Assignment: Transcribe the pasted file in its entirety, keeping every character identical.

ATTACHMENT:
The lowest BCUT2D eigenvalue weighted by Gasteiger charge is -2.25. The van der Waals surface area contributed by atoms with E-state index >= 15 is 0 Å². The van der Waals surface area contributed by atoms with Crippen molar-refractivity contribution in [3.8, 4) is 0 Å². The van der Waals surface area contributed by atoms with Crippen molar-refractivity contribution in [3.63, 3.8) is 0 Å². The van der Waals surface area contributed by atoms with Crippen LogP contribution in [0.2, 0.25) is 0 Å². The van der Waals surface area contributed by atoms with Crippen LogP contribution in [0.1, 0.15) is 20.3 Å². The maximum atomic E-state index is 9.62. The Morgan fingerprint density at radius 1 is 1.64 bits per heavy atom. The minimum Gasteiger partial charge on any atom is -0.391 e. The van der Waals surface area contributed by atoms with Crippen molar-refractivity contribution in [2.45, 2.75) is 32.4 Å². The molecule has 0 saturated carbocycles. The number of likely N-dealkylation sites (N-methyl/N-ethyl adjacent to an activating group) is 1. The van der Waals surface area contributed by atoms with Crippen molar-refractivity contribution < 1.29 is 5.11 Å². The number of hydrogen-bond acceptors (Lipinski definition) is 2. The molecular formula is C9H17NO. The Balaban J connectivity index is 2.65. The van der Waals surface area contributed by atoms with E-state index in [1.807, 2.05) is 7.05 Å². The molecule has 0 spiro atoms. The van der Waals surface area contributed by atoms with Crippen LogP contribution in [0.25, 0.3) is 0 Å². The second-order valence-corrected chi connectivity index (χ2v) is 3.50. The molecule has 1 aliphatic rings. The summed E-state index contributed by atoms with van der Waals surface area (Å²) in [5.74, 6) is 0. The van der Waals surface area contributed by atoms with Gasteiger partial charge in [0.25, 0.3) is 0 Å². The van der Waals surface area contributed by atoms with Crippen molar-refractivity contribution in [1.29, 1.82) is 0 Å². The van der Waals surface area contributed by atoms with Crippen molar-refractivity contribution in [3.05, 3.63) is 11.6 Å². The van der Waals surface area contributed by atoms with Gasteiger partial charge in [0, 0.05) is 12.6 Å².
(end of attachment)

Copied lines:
The lowest BCUT2D eigenvalue weighted by Gasteiger charge is -2.25. The van der Waals surface area contributed by atoms with E-state index >= 15 is 0 Å². The van der Waals surface area contributed by atoms with Crippen molar-refractivity contribution in [3.8, 4) is 0 Å². The van der Waals surface area contributed by atoms with Crippen molar-refractivity contribution in [3.63, 3.8) is 0 Å². The van der Waals surface area contributed by atoms with Crippen LogP contribution in [0.2, 0.25) is 0 Å². The van der Waals surface area contributed by atoms with Crippen LogP contribution in [0.1, 0.15) is 20.3 Å². The maximum atomic E-state index is 9.62. The Morgan fingerprint density at radius 1 is 1.64 bits per heavy atom. The minimum Gasteiger partial charge on any atom is -0.391 e. The van der Waals surface area contributed by atoms with Crippen molar-refractivity contribution in [2.45, 2.75) is 32.4 Å². The molecule has 0 saturated carbocycles. The number of likely N-dealkylation sites (N-methyl/N-ethyl adjacent to an activating group) is 1. The van der Waals surface area contributed by atoms with Crippen molar-refractivity contribution < 1.29 is 5.11 Å². The number of hydrogen-bond acceptors (Lipinski definition) is 2. The molecular formula is C9H17NO. The Balaban J connectivity index is 2.65. The van der Waals surface area contributed by atoms with E-state index in [1.807, 2.05) is 7.05 Å². The molecule has 0 spiro atoms. The van der Waals surface area contributed by atoms with Crippen LogP contribution in [0.25, 0.3) is 0 Å². The second-order valence-corrected chi connectivity index (χ2v) is 3.50. The molecule has 1 aliphatic rings. The summed E-state index contributed by atoms with van der Waals surface area (Å²) in [5.74, 6) is 0. The van der Waals surface area contributed by atoms with Gasteiger partial charge in [0.25, 0.3) is 0 Å². The van der Waals surface area contributed by atoms with Crippen molar-refractivity contribution in [1.29, 1.82) is 0 Å². The van der Waals surface area contributed by atoms with Crippen molar-refractivity contribution in [3.05, 3.63) is 11.6 Å². The van der Waals surface area contributed by atoms with Gasteiger partial charge in [0, 0.05) is 12.6 Å².